Those Who Can, Make Art….Those Who Can’t, Teach.
Published on March 27, 2014
Back in my art school days it was common to hear people say:
Those who can, make art. Those who can’t, teach.
So when I took my first job teaching art at the Cleveland Museum of Art, I did so a bit reluctantly.
I was worried that somehow teaching art would make me less of an artist and that helping others on their path would distract me from my own. I’ll even admit it to you, a part of me was worried that I was in essence helping my competition and there would never be enough space/time/clients/resources for myself.
But something magical happened that first year of teaching.
Surprisingly, my students helped me fall in love with art and art making even more.
I literally got high off of witnessing others’ break throughs and I became obsessed with finding ways to help everyone, of all skill levels, swim in their own creative juices!
Also, simultaneously, as I was falling deeper in love with teaching, my students were falling deeper in love with art as well.
I’m proud to say that at the time I was the only teacher there that actually had a waiting list for my classes!
One of the things I did that made my classes so unique is how I approached the art history portion of my lessons.
Being that we were in an art museum, each of us teachers were required to use the collection as our main resource and to share the history with our students.
While other teachers were boring their classes by rambling off dates and trivia, I spent my time researching the more obscure and scandalous parts of the art periods and then shared what I found with my students in story telling fashion.
I considered myself more of a gossip reporter instead of a historian!
From spilling the juicy details of a Pharoah’s failed love affair or having my students yearning to hear more about the scandals behind the Vatican during the Renaissance Period….I got people excited about art history.
And sure, some folks in the museum had a real beef with my teaching style.
But noone could deny that I got people interested in art. I inspired my students to learn more. I helped them feel comfortable in the halls and galleries of an art museum. And most of all, I got them calling themselves an Artist.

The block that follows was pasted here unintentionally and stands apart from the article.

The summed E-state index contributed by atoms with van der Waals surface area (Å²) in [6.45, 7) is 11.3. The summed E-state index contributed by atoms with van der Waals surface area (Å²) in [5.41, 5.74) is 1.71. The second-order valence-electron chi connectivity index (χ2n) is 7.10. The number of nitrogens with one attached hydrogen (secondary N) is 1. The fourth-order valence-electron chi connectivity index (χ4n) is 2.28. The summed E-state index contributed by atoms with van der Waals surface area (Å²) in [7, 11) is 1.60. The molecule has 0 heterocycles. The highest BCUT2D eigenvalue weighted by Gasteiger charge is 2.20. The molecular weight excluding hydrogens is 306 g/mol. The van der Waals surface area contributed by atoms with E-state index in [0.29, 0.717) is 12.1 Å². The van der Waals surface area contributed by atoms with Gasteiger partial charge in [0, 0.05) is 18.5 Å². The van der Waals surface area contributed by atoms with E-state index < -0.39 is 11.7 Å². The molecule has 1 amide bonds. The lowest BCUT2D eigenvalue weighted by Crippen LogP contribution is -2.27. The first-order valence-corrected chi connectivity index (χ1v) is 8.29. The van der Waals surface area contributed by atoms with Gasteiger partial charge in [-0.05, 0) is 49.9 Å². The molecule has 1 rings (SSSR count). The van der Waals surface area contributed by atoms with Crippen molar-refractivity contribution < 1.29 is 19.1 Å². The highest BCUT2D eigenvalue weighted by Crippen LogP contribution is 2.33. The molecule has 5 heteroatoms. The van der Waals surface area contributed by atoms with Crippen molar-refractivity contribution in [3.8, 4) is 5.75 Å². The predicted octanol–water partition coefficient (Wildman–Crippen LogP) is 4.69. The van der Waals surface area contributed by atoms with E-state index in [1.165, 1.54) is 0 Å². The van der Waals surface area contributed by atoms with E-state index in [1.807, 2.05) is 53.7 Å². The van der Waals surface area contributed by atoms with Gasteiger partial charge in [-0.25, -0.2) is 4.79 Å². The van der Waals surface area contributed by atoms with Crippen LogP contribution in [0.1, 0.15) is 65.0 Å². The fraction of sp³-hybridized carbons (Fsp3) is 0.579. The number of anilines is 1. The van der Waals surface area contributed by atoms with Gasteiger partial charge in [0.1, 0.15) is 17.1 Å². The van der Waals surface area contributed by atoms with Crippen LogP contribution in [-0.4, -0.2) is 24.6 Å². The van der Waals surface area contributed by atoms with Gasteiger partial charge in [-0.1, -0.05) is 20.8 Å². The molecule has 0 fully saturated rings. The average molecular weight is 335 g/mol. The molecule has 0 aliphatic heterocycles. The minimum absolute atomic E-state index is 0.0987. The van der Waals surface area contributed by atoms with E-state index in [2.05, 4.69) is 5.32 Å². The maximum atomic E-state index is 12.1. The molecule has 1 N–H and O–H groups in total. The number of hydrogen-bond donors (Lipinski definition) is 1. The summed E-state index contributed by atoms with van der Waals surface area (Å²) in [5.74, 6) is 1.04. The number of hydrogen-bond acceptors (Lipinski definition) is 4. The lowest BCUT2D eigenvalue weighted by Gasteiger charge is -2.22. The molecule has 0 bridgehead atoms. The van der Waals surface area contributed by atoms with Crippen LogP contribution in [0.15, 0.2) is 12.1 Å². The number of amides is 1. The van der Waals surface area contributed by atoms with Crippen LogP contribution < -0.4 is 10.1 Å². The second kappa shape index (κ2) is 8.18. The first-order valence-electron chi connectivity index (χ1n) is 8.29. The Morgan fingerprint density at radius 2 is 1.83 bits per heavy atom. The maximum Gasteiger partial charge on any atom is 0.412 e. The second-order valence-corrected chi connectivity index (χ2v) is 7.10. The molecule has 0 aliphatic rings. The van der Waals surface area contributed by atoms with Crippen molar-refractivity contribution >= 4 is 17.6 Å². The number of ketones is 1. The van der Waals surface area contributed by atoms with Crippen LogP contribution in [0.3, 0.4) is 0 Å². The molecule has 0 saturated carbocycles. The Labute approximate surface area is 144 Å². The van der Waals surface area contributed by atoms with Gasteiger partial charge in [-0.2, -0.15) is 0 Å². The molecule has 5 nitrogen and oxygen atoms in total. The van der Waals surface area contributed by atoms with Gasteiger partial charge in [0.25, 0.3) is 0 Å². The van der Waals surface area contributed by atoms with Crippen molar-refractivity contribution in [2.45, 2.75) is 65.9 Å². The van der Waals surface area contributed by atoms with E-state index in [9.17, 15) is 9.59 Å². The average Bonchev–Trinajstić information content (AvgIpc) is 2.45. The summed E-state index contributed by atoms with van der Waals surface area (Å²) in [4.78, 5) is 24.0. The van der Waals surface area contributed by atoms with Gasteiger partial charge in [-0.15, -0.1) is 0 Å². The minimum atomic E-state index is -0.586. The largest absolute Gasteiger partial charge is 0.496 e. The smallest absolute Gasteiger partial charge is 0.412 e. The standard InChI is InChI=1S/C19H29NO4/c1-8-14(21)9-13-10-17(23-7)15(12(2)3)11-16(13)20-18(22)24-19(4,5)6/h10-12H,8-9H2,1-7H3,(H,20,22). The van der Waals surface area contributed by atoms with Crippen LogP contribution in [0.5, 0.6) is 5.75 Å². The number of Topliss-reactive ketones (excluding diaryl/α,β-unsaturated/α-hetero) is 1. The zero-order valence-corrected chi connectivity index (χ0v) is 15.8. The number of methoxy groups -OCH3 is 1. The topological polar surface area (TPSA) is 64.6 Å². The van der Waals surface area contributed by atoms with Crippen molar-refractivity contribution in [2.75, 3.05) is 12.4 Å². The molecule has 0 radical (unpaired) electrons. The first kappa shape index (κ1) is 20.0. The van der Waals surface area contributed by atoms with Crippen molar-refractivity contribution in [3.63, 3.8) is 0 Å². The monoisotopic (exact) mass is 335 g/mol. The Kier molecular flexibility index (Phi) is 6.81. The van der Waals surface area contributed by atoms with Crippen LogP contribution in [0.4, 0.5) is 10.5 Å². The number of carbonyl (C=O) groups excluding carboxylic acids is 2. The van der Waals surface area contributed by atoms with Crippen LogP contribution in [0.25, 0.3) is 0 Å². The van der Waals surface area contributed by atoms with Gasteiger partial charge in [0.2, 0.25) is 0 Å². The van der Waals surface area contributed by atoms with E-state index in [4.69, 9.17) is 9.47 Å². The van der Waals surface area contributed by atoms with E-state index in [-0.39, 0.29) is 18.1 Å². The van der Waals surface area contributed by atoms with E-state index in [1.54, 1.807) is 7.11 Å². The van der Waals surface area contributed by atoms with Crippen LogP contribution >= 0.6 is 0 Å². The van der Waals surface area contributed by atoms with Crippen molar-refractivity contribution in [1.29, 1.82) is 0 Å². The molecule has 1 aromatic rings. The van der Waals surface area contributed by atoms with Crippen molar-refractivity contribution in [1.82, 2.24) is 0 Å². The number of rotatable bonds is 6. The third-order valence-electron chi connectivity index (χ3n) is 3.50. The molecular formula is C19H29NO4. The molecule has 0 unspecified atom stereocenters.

My goal was not to make scholars out of my students–but lovers of art.
My art assignments were just as unconventional as my art history lessons–and I pushed my students to be creative as well as disciplined in doing the work to gain certain technical skills.
I taught for 8 years at the Cleveland Museum of Art before finally deciding to go back to college for my art education degree.
I fell so deeply in love with teaching that I thought for me to be the best teacher I could be, I needed a formal education.
Sadly, I started to become disheartened with teaching once my college classes took over. The stripping away of heart and humanity from the actual craft of teaching really took a toll on my Spirit.
In my academics there was so much stress on having the perfect lesson plan and scheduling every second of a class that there was no room for creativity, spontaneity, and real listening to our students’ needs and interests to make true learning bloom.
From there I took a full time job in a public school that only lead to my heartache around teaching, until finally, four years ago, I said good bye to the traditional teaching world and embraced teaching online full time through Dirty Footprints Studio.
I don’t regret my formal education or the years I spent in the public school system. I learned valuable skills and theories through my studies that I still apply today.
But I do see now that “that Connie who thought she needed the education”….well, she was really enough.
What made me such a powerful teacher back in my museum days was my passion, love, and commitment to my own art practice NOT pedagogy.
And it’s still my greatest attribute today.
That is why I created IGNITE. It’s the “formal training” I wish I could have had when I was seeking guidance to be the best teacher I could be.
IGNITE marries the formal with the Feminine!
In IGNITE we start with the fact that you are already “enough”.
That everything you need to be the best teacher is inside you. Your gifts as a teacher are only in gestation. With the right support, encouragement, and attention they will soon feel confidant to shine brightly.
There are only five more days left of the early bird discount for IGNITE.
If you are feeling called, I encourage you to reach out and explore if IGNITE is right for you.
My wish is to help more women experience the incredible joy and fulfillment that comes from teaching/facilitating and inspiring others with creativity!
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